School board approves multisensory training for elementary faculty

Michael Karlik/lingle guide Lincoln Elementary School Principal Nyana Sims introduces new teachers Taren Hendricks and Sage Fields at the board of trustees meeting.

TORRINGTON – Elementary school teachers will receive four days of professional development training from the Institute for Multi-Sensory Education after the Goshen County School District trustees approved a $65,000 contract.

The institute, based in Michigan, uses the Orton-Gillingham technique of understanding the reasoning behind the sounds of letters and words. It is a recommended method for teaching students with dyslexia. 

“I learned a lot about the English language. Understanding the rules and why the language is the way it is, that gave more meaning to words for me,” said Trail Elementary Principal Tyler Floerchinger, who attended the four-day training along with four other employees in recent years. “Phonemes and morphemes, and tapping out words, and sounds, and blends. That was pretty powerful.”

Trustee Rod Wagner asked how much it would have cost to send the eligible teachers to the institute, rather than have the training in the district.

Donna Fields, the Director of Curriculum, Instruction, and Data Management, said to send 70 employees at a cost of $3,500 per person would be higher than the contract under consideration.

The district will have the ability to train all kindergarten through fifth grade teachers, some paraprofessionals, all special education teachers, and principals.

“The concepts they’re getting are concepts every child needs,” Trail reading teacher Susan Keller, who also took the training, said. “They’re learning that our language really does follow rules and really does make sense and they’re learning the why of that.”

Passage of the agreement was unanimous.

Field trips

Wagner expressed frustration with the district policy requiring board approval of field trips.

“The policy says that the school board has to approve any field trips that are out of compliance, like the ones that are too long or out of state,” Wagner said. “In past administrations, the superintendent’s just been approving those field trips and not asking the board.”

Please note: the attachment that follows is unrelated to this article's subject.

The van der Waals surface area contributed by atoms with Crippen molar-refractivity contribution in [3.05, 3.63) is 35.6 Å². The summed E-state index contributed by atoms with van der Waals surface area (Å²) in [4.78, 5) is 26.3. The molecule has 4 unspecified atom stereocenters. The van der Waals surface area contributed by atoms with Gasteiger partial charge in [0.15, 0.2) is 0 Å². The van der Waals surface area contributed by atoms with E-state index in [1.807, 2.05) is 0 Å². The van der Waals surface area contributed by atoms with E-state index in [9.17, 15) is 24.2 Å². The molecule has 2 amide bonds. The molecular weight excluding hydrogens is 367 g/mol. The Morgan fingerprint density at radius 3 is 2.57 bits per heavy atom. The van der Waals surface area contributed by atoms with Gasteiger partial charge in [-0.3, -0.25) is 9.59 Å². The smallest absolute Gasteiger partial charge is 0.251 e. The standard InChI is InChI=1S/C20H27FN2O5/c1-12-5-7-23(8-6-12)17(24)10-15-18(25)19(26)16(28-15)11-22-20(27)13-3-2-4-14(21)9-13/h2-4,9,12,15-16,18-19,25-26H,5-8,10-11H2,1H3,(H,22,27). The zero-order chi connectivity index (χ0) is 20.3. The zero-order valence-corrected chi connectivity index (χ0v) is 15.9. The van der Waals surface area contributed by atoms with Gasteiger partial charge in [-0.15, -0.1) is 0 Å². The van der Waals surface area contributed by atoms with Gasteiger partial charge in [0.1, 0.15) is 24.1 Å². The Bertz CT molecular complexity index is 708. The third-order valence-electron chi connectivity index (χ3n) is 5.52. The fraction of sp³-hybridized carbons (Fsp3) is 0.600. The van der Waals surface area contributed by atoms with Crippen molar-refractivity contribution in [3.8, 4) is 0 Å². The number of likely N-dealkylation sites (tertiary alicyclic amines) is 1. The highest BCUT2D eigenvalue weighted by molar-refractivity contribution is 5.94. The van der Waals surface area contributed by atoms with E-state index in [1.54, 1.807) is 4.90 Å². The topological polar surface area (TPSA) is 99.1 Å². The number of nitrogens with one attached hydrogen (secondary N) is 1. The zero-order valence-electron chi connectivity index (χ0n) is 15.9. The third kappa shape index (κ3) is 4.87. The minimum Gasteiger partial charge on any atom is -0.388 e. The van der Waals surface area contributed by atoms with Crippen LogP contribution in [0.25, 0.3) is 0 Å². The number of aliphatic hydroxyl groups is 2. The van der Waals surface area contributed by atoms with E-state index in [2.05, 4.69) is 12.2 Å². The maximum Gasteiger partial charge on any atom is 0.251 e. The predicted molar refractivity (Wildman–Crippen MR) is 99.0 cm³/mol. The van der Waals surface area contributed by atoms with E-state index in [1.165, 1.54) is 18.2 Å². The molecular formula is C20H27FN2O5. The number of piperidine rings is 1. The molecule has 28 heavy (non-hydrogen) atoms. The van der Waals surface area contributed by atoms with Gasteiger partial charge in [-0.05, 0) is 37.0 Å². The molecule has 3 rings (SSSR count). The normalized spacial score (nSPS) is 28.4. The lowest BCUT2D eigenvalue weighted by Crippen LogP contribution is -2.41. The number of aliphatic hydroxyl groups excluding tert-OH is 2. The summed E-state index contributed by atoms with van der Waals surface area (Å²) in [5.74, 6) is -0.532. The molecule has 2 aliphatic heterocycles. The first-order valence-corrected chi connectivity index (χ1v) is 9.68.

District policy mandates the board to approve field trips that fall outside of guidelines for duration and budget.

When it was pointed out the board did, in fact, comply with the requirement during this meeting, Wagner took issue with the items being on the consent agenda, which aggregates non-controversial items into a single vote.

“I guess I’m the only one that’s ever objected to it,” he said, adding he would like to see changes that meet district policy.

Board Chair Katherine Patrick said the board would address the topic at its work session on Sept. 24. 

Wagner and Patrick voted against approving a field trip for Southeast Elementary students to visit the Denver Zoo on Oct. 8.

“I just have a hard time swallowing taking second and first graders to Denver on an eight-hour bus ride to see an animal they could drive down to Scottsbluff to see,” Wagner said. “I don’t like seeing our kids exposed to that much traffic and that much time in a bus at this age.”

Other business

In other business, trustees voted 7-2 to expel a male student for one semester after closed-door deliberation. Trustees Mark Jespersen and Zachary Miller were the dissenting votes. Superintendent Ryan Kramer explained that a semester expulsion is different from a semester suspension, in that a student could still access school services under suspension.

“An expulsion ends the opportunity to receive credit,” he said.

Kramer updated the board on district enrollment. There are 1,661 enrolled students, compared to 1,663 from last year. He said that kindergarten enrollment was higher, at 133 students, versus an average of 118 over the past two years.

Kramer also briefed the board on last year’s results from WY-TOPP, the state’s standardized test. While there were bright spots, he said the district still has specific areas to work on.

“We know that if we don’t have students reading at grade level by third grade, the likelihood of success for them in life in general goes significantly down,” he said. For special education students, “we need to do better. Our results in that area specifically are not where we want to be at this time next year.”

Trustees voted to accept nine donations from individuals and organizations, totaling nearly $15,500. These included the donation of Pixellot cameras, which will be used for streaming games and events online, to Southeast Schools from the Southeast Booster Club; $1,500 to Lingle-Ft. Laramie schools for t-shirts from Family Dentistry; and six Chromebook computers to Trail Elementary from DonorsChoose.org, a crowd-sourcing website that allows donors to choose projects they donate toward, totaling $1,900.

Miller expressed concern that even though the board was voting on the donations in this meeting, some of the money had already been spent.

Several principals introduced their new staff to the board, with 29 individuals starting work with the district this year. Lincoln Elementary School Principal Nyana Sims said that 50 percent of her kindergarten department is new, as well as two-thirds of her special education department.

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